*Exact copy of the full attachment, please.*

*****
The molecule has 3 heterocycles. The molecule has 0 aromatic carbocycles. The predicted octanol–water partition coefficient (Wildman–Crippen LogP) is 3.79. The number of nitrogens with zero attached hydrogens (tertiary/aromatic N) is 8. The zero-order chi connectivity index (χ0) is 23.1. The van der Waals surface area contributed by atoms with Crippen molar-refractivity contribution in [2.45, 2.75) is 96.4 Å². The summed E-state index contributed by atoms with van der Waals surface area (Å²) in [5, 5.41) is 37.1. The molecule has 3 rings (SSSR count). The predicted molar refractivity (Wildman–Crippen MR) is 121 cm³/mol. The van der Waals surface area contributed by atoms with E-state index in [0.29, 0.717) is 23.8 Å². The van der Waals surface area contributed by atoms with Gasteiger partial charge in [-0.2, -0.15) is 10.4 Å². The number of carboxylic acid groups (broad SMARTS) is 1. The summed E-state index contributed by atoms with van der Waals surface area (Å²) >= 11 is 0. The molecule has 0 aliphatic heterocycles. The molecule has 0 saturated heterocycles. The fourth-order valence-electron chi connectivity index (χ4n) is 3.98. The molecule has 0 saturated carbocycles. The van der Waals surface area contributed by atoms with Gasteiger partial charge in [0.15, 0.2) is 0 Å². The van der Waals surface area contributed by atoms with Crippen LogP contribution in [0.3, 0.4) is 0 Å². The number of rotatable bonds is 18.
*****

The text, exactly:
The molecule has 3 heterocycles. The molecule has 0 aromatic carbocycles. The predicted octanol–water partition coefficient (Wildman–Crippen LogP) is 3.79. The number of nitrogens with zero attached hydrogens (tertiary/aromatic N) is 8. The zero-order chi connectivity index (χ0) is 23.1. The van der Waals surface area contributed by atoms with Crippen molar-refractivity contribution in [2.45, 2.75) is 96.4 Å². The summed E-state index contributed by atoms with van der Waals surface area (Å²) in [5, 5.41) is 37.1. The molecule has 3 rings (SSSR count). The predicted molar refractivity (Wildman–Crippen MR) is 121 cm³/mol. The van der Waals surface area contributed by atoms with E-state index in [0.29, 0.717) is 23.8 Å². The van der Waals surface area contributed by atoms with Gasteiger partial charge in [-0.2, -0.15) is 10.4 Å². The number of carboxylic acid groups (broad SMARTS) is 1. The summed E-state index contributed by atoms with van der Waals surface area (Å²) >= 11 is 0. The molecule has 0 aliphatic heterocycles. The molecule has 0 saturated heterocycles. The fourth-order valence-electron chi connectivity index (χ4n) is 3.98. The molecule has 0 saturated carbocycles. The van der Waals surface area contributed by atoms with Gasteiger partial charge in [0.15, 0.2) is 0 Å². The van der Waals surface area contributed by atoms with Crippen LogP contribution in [0.3, 0.4) is 0 Å². The number of rotatable bonds is 18.